These examples show that the word "can" gets used in a variety of ways. In (1) we're talking about what Felix is permitted to do. In (2) we're talking about what I have the opportunity to do. In (3) we're talking about what John now has strength enough to do, and speculating about what strength is achievable for him. This shows us that claims of the form "X can do such-and-such" mean a variety of different things. So too with claims like form "It could have happened that Y" and "X can bring it about that Y." There is not just one way to interpret such claims.
Now, is there any sense of "can" according to which determinism entails that you can only do the things you in fact do? Perhaps there is a sense of "can" according to which this follows. If determinism is true, then, given the way the world was before you were born, it was causally determined that you would do the things you in fact do. You "can't" do anything else--in the sense that, given the way the past is, the laws of nature exclude your doing anything else. So in that sense of "can," the things you in fact do are the only things you can do.
But as we saw, the words "can" and "could" can mean many different things. What we need to know is not whether there's a sense of "can" according to which determinism entails that you can only do the things you in fact do. Perhaps there are other senses of "can" which do not have that consequence. What we need to know is not whether there's some sense of "can" which lets us say this, or some sense of "can" which lets us say that. Our task is much harder than that. What we need to do is to somehow identify some senses of "can" that we're independently interested in, and ask whether, with that sense of "can," determinism entails that you can only do the things you in fact do. For example, when we say that being morally responsible for an act entails that you can refrain from performing that act, is that sense of "can" compatible with determinism? This question is not very easy to answer.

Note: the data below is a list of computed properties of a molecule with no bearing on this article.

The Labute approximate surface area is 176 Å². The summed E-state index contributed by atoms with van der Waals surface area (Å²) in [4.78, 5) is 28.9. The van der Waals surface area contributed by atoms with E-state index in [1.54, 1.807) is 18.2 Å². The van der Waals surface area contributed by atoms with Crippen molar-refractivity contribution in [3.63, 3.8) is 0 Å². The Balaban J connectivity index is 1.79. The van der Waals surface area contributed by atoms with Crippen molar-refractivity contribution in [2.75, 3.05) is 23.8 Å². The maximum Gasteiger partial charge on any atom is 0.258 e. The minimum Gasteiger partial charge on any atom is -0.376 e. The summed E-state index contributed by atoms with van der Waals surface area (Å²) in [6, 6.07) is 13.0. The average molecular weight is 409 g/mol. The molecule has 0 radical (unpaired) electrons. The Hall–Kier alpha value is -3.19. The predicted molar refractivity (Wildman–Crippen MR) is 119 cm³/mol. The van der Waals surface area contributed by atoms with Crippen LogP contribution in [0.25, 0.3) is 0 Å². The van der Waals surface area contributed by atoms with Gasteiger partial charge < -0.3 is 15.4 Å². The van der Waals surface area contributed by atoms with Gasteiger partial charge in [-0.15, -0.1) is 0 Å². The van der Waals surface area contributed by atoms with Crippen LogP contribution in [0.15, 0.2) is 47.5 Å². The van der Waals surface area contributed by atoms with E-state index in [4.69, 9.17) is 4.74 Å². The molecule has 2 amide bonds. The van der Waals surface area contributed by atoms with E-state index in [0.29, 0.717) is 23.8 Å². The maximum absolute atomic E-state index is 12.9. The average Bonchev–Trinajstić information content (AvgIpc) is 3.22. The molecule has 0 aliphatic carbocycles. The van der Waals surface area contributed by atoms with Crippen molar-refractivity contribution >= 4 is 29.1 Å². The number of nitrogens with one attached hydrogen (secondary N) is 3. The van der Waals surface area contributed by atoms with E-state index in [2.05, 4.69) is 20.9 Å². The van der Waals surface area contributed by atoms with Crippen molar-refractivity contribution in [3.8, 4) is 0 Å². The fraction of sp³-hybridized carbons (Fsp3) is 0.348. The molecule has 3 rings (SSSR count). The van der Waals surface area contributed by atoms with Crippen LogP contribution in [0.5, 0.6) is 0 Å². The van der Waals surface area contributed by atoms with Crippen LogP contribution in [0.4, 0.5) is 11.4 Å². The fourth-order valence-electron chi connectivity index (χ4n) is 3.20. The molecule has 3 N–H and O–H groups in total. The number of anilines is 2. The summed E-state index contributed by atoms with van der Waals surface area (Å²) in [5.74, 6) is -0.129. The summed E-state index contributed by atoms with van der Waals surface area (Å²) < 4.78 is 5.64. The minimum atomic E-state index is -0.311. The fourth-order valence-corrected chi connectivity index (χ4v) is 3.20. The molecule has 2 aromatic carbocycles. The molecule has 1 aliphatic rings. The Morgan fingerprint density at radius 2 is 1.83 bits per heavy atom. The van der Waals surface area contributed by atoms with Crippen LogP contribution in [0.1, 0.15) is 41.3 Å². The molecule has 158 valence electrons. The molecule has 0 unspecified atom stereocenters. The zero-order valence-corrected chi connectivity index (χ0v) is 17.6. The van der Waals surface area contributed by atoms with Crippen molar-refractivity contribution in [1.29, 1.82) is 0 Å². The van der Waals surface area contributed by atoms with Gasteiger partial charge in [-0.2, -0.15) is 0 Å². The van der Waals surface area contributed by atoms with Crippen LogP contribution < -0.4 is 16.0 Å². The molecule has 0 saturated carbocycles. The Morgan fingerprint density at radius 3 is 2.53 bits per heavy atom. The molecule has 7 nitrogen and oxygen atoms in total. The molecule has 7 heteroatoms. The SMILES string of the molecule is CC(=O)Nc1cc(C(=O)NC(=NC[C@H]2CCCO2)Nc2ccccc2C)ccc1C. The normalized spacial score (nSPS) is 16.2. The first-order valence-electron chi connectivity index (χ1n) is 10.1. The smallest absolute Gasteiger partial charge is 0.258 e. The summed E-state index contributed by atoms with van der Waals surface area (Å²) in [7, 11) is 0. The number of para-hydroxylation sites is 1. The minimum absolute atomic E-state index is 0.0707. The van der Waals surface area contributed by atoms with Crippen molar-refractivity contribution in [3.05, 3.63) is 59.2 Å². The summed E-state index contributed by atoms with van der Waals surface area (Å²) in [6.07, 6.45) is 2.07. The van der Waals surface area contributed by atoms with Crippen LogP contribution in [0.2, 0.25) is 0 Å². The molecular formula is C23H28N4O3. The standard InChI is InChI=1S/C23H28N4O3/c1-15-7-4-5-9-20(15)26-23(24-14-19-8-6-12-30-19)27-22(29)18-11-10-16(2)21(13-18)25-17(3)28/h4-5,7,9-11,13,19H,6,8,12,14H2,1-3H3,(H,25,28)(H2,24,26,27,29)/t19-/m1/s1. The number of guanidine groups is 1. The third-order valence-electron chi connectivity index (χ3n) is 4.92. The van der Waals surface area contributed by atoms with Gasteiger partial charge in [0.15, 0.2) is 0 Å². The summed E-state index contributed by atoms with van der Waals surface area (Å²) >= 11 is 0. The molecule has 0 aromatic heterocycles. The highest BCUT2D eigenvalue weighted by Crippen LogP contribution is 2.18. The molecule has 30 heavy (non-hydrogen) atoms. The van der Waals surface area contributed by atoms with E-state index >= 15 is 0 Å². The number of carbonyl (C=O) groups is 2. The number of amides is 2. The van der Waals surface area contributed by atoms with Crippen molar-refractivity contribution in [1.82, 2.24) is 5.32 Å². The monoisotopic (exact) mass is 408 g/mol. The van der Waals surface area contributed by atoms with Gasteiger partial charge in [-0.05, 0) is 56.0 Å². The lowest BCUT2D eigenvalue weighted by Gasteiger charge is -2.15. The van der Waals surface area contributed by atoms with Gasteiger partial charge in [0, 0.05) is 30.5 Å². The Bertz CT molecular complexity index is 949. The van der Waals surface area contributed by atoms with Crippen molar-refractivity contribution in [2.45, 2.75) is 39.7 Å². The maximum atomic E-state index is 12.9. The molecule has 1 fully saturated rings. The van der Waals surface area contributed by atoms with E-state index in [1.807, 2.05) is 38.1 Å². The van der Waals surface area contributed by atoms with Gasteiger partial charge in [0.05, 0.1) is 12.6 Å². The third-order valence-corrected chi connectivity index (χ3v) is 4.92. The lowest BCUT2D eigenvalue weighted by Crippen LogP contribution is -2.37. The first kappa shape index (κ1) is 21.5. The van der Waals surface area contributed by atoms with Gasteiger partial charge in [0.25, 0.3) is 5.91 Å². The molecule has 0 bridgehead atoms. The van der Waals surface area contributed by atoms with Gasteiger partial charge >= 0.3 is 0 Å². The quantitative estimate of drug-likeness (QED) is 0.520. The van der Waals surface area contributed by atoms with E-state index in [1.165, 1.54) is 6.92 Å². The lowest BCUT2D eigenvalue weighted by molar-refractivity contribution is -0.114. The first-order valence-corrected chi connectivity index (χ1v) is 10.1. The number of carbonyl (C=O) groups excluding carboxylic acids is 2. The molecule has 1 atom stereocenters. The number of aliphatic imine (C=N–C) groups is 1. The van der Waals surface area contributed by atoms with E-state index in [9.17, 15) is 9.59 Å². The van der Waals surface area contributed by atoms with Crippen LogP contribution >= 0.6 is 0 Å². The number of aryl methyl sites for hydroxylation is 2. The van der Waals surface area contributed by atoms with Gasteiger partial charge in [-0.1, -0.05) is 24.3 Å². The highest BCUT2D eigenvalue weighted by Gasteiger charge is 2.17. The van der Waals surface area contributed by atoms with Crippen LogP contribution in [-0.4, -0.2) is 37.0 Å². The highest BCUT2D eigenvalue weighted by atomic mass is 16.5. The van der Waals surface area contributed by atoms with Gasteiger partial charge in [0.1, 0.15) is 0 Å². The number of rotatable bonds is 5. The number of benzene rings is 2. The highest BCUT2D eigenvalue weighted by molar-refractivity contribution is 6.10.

Let's begin by considering paradigm cases in which you're not able to act freely, and you don't seem to be morally responsible for your actions. Then we can try to figure out what all such cases have in common.
Suppose your friend is drowning and needs your help--but you can't help him because you're chained to the wall. Or there's a locked door between you and your friend. Or a high wall which you can't scale. In all these cases, you are not able to act freely because there is some external impediment which prevents you from doing what you want to do.
Another sort of case is where you want to help your friend, but you can't reach him in time, because you have a broken leg, or because your legs are paralyzed. These kinds of handicaps can also impair your ability to act freely.